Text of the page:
For more detail:

2020 Census Residence Criteria and Residence Situations

Who to count

The U.S. Census Bureau states that the agency is committed to producing quality statistical data, while upholding its mandate to safeguard privacy and protect the confidentiality of all individuals who share their information with us. The agency publishes aggregate statistics showing the characteristics of the American people and make it available on the internet. These statistics do not reveal names, addresses or any other information that would identify an individual respondent or business.

Title 13 of the U.S. Code strictly prohibits the Census Bureau from releasing personal data collected on an individual or business for any purpose to anyone or any other federal, state or local government. The law carries a fine of up to $250,000 and up to five years imprisonment for employees who violate this statute.

More information:

Census and Confidentiality (pdf), Office of Financial Management, State of Washington

Data Protection and Privacy Program, United States Census Bureau

How the Census Bureau Protects Your Data, United States Census Bureau

Federal Laws That Protect Census Confidentiality, Brennan Center for Justice

2020 is the first time the Census Questionnaire can be completed online. Concerns about cybersecurity have been raised. The U.S. Census Bureau states that the agency has a team of cybersecurity experts who monitor and protect all agency technology around the clock. The agency’s cybersecurity meets the highest standards for protecting your information, with the goal — and legal obligation — of keeping your data safe from the moment your responses are collected. The Census Bureau’s technology is protected by strong authentication and authorization methods and is fully “locked down” so that it can only be accessed by fully vetted individuals who are trained in data and cybersecurity.

More information:

Data Stewardship, United States Census Bureau

Cyber Security and Maintaining Public Trust, United States Census Bureau

No, states the U.S. Census Bureau. The law prevents the Census Bureau from sharing your information with law enforcement. Your answers cannot be used to impact your eligibility for government benefits. Your answers are only used to create statistics about our country. The Census Bureau is bound by Title 13 of the U.S. Code to protect your personal information and keep it strictly confidential.

More information:

Fighting 2020 Census Rumors, United States Census Bureau

The U.S. Census Bureau will never ask for:

  • Your Social Security number
  • Your mother’s maiden name
  • Money or donations
  • Credit card or bank account information
  • Your personal information through email

Any field representatives who come to your home will always have official Census identification.

More information:

How to identify a Census Field Representative, United States Census Bureau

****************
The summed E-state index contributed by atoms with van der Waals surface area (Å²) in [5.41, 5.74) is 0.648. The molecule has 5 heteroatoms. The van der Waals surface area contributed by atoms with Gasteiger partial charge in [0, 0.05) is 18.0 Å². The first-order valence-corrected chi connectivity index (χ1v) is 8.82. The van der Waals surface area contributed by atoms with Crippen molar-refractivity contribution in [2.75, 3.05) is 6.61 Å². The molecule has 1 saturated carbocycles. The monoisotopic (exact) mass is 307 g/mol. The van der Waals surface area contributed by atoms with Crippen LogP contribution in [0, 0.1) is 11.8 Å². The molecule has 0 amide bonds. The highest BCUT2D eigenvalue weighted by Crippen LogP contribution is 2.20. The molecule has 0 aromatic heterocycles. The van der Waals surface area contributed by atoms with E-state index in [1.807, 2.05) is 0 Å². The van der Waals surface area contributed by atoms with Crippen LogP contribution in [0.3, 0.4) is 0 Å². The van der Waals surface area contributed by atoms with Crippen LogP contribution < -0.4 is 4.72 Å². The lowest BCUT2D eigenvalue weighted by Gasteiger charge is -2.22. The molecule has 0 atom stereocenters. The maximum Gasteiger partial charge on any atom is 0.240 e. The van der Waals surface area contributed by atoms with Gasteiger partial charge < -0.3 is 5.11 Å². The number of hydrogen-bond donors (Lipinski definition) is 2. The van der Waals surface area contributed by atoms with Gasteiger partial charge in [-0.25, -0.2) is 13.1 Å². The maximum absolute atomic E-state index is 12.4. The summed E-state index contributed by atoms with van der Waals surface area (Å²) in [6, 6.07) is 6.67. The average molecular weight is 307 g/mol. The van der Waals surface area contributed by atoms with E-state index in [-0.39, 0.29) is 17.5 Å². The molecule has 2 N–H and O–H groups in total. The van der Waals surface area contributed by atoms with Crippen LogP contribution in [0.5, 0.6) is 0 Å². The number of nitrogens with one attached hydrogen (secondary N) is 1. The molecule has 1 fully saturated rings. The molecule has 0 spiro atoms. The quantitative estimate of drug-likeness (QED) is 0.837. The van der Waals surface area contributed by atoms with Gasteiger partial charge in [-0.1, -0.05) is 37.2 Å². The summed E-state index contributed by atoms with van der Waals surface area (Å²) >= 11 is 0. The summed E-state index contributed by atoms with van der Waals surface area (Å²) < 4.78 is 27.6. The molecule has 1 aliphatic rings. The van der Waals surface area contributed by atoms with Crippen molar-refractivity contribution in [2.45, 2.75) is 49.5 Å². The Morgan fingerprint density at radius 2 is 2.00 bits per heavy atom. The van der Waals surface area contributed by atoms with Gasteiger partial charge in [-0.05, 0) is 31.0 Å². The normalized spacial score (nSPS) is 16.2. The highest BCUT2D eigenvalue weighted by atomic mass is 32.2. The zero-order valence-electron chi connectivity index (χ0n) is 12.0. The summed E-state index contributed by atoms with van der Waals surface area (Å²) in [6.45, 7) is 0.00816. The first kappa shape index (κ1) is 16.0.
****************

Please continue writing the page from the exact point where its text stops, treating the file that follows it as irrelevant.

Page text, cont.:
How to identify a call from an interviewer, United States Census Bureau

How to detect and report phishing and scams, United States Census Bureau

Avoiding Fraud and Scams, United States Census Bureau

Spotting a census scam (pdf), Office of Financial Management, State of Washington

For local help, contact the Opportunity Council. This agency is one of several local agencies assisting locally about the 2020 Census.

The U.S. Census Bureau will make the Census Questionnaire and other materials available in multiple languages based on its understanding of populations in the United States with limited English-speaking households.

The Census Questionnaire will be available in Spanish as a print version, as well as on the enumerators’ tablets as options when doing field enumeration.

When responding online, the Internet Self-Response Instrument will be available in 12 non-English languages, which include Spanish, Chinese (Simplified), Vietnamese, Korean, Russian, Arabic, Tagalog, Polish, French, Haitian Creole, Portuguese, and Japanese.

The Census Bureau will provide Census Questionnaire Assistance by phone in 12 non-English languages, including Spanish, Chinese (Simplified), Vietnamese, Korean, Russian, Arabic, Tagalog, Polish, French, Haitian Creole, Portuguese, and Japanese, as well as in American Sign Language.

The U.S. Census Bureau will also produce a glossary of Census terms, a card for enumerators to identify the language of the household, and video and print guides will be available in the 59 non-English languages.

More information:

Language Resources, United States Census Bureau

For general questions: call 301-763-INFO (4636) or 800-923-8282.
For information on services for people who are deaf or hard of hearing: Call the TTY number at 800-877-8339 to reach the Federal Relay Service.

Check the Fighting 2020 Census Rumors page for the Census Bureau’s answers to the latest 2020 Census rumor.

Here are a few nonpartisan sources to check the accuracy of what is in the news, internet or social media:

FactCheck

PolitiFact

Snopes

The U.S. Census Bureau is recruiting people across the country to assist with the 2020 Census count. These time-limited jobs are important to a successful census. Census employees receive a competitive wage, have flexible hours, and many government assistance programs do not count census earnings when determining eligibility.

2020 Census Recruiters are holding special employment recruitment sessions in our area, including at the Bellingham Public Library in the Central Library. Check our online calendar for dates of these sessions, or visit the 2020 Census Jobs web page.

Local

Opportunity Council
Offers information on local events and location of where people can get assistance in answering the Census Questionnaire. This is also the contact for the Complete Count Committee of Whatcom County.

Sara L. Bernardy, United States Census Bureau Partnership Specialist, 360-862-3139 or sara.l.bernardy@2020Census.gov

Christina Veloz, United States Census Bureau Tribal Partnership Specialist, 425-948-5122, christina.m.veloz@2020Census.gov

Washington State

AWC – Association of Washington Cities

Philanthropy Northwest

Washington Census Alliance

Washington Nonprofits

Washington Office of Financial Management 2020 Census: Everyone Counts

National

United States Census Bureau

American Library Association

Asian Americans Advancing Justice

Council for a Strong America

Count All Kids

Disability Rights California – 2020 Census

Faith in Public Life

NAACP – National Association for the Advancement of Colored People

NALEO – National Alliance of Latino Elected Officials – Hagase Contar

National LGBTQ Taskforce

National Disability Rights Network

NCAI – National Congress of American Indians – Indian Country Counts

NLC – National League of Cities

Washington State Commission on Hispanic Affairs

Yalla Count Me In!
A joint project of the Arab American Institute Foundation and the American-Arab Anti-Discrimination Committee